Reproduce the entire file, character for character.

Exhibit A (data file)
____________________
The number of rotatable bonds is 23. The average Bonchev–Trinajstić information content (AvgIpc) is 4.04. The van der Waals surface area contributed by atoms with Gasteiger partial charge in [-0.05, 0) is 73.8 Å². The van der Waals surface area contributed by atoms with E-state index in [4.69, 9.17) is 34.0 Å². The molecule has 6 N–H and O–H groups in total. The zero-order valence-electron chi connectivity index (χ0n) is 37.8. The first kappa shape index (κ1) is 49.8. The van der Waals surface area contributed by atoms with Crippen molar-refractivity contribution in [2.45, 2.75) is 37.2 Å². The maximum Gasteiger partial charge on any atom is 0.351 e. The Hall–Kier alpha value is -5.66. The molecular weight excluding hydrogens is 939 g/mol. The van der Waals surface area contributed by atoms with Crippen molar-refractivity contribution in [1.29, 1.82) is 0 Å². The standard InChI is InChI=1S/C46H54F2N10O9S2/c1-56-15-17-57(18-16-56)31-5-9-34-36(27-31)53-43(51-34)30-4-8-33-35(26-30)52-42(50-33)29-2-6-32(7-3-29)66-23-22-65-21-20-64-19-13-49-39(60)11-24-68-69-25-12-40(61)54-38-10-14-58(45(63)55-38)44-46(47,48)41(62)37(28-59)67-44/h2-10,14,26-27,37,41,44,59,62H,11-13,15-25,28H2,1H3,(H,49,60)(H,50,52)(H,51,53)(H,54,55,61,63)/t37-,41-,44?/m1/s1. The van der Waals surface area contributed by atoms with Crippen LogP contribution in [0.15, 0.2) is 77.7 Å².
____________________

The number of rotatable bonds is 23. The average Bonchev–Trinajstić information content (AvgIpc) is 4.04. The van der Waals surface area contributed by atoms with Gasteiger partial charge in [-0.05, 0) is 73.8 Å². The van der Waals surface area contributed by atoms with E-state index in [4.69, 9.17) is 34.0 Å². The molecule has 6 N–H and O–H groups in total. The zero-order valence-electron chi connectivity index (χ0n) is 37.8. The first kappa shape index (κ1) is 49.8. The van der Waals surface area contributed by atoms with Crippen molar-refractivity contribution in [2.45, 2.75) is 37.2 Å². The maximum Gasteiger partial charge on any atom is 0.351 e. The Hall–Kier alpha value is -5.66. The molecular weight excluding hydrogens is 939 g/mol. The van der Waals surface area contributed by atoms with Crippen molar-refractivity contribution in [1.29, 1.82) is 0 Å². The standard InChI is InChI=1S/C46H54F2N10O9S2/c1-56-15-17-57(18-16-56)31-5-9-34-36(27-31)53-43(51-34)30-4-8-33-35(26-30)52-42(50-33)29-2-6-32(7-3-29)66-23-22-65-21-20-64-19-13-49-39(60)11-24-68-69-25-12-40(61)54-38-10-14-58(45(63)55-38)44-46(47,48)41(62)37(28-59)67-44/h2-10,14,26-27,37,41,44,59,62H,11-13,15-25,28H2,1H3,(H,49,60)(H,50,52)(H,51,53)(H,54,55,61,63)/t37-,41-,44?/m1/s1. The van der Waals surface area contributed by atoms with Crippen LogP contribution in [0.15, 0.2) is 77.7 Å².